Sites owned by "Gatwick Gusher" company UK Oil & Gas could yield as much as 2,500 barrels of oil a day, according to consultants.
As part of an evaluation into sites in the Weald and Purbeck-Wight Basins of southern England, where Ukog owns 11 licences equivalent to 650 square kilometres, Xodus Group and Barton Willmore said the site could be developed into a "multi-well pad with 12 horizontal production wells", which at its peak could deliver around 2,500 barrels of oil each day, alongside an associated production processing facility site.
"The development studies are only conceptual at this stage and should not be misconstrued so as to convey that recoverable resources, contingent resources or reserves have been proven to exist within the Jurassic limestone tight oil play at Horse Hill or over other Ukog assets in the Weald and Purbeck-Wight basins," the developer said.
It claims the oil could be retrieved with "low impact upon the surrounding environment and locality".
The report says there would be "a low visual impact that has a significantly lower visual profile than existing UK and Weald oil developments" and the well pad would have "a zero above-ground profile".
Stephen Sanderson, Ukog's executive chairman, said: "These studies are an essential part of our Jurassic limestone tight oil 'proof of concept' process, as they enable the company to gain an initial understanding of the scope, potential economics and operational viability of a possible future development of the Kimmeridge limestones in multiple sites over our licences whilst considering how to keep the environmental impact to a minimum to respect the rural beauty and way of life of the south east of England.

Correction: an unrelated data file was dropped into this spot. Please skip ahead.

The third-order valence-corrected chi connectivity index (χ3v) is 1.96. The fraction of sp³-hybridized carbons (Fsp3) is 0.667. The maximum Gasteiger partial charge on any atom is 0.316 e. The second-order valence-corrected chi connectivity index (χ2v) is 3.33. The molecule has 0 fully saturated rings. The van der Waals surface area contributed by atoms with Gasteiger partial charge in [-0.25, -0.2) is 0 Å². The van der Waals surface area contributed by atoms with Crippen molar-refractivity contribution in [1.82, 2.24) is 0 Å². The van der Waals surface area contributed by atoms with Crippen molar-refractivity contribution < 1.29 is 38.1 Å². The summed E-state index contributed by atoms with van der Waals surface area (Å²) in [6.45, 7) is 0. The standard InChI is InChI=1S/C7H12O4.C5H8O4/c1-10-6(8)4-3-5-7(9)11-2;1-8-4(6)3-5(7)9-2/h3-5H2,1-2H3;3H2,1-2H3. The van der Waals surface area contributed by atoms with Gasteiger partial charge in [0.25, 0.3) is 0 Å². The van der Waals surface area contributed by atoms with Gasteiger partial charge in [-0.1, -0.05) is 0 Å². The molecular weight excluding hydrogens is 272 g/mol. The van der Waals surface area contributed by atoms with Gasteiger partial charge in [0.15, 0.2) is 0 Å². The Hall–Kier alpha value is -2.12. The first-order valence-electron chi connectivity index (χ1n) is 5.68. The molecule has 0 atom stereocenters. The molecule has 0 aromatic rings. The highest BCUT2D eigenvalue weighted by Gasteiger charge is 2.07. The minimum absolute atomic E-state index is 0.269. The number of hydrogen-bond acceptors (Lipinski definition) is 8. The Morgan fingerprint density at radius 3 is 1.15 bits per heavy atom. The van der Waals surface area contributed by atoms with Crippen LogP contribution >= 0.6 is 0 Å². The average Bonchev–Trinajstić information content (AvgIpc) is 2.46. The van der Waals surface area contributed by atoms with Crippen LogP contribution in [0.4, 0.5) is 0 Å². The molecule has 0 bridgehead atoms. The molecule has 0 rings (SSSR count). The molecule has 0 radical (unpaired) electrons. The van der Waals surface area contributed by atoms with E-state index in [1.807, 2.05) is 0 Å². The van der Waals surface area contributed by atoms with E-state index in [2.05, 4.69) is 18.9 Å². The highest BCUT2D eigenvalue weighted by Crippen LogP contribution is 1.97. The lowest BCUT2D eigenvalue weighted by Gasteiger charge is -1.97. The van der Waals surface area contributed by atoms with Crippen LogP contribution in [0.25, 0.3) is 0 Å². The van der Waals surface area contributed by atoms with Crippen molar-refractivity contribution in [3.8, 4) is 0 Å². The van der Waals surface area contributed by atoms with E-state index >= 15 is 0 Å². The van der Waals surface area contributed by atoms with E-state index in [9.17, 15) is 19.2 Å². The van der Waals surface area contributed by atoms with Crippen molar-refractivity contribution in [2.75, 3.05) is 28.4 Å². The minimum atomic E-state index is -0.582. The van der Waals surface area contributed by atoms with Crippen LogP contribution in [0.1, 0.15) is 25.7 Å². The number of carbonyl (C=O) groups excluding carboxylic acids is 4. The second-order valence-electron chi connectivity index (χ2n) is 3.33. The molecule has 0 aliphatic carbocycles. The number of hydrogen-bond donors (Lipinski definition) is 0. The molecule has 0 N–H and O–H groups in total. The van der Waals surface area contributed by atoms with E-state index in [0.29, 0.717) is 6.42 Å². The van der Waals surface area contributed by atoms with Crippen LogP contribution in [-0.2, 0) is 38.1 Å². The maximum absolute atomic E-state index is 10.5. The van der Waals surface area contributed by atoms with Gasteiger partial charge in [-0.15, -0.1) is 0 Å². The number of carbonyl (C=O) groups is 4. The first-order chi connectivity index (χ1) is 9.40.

"Clearly we will be in a better position to refine our view of the economics of the wider tight oil play over the area following the planned flow test of the Horse Hill-1 well.
"We will now also deploy these valuable learnings regarding low impact facilities options to our proposed development of the Markwells Wood conventional Great Oolite limestone discovery, and to further economic evaluation and appraisal of the conventional Upper Portland sandstone discovery at Horse Hill."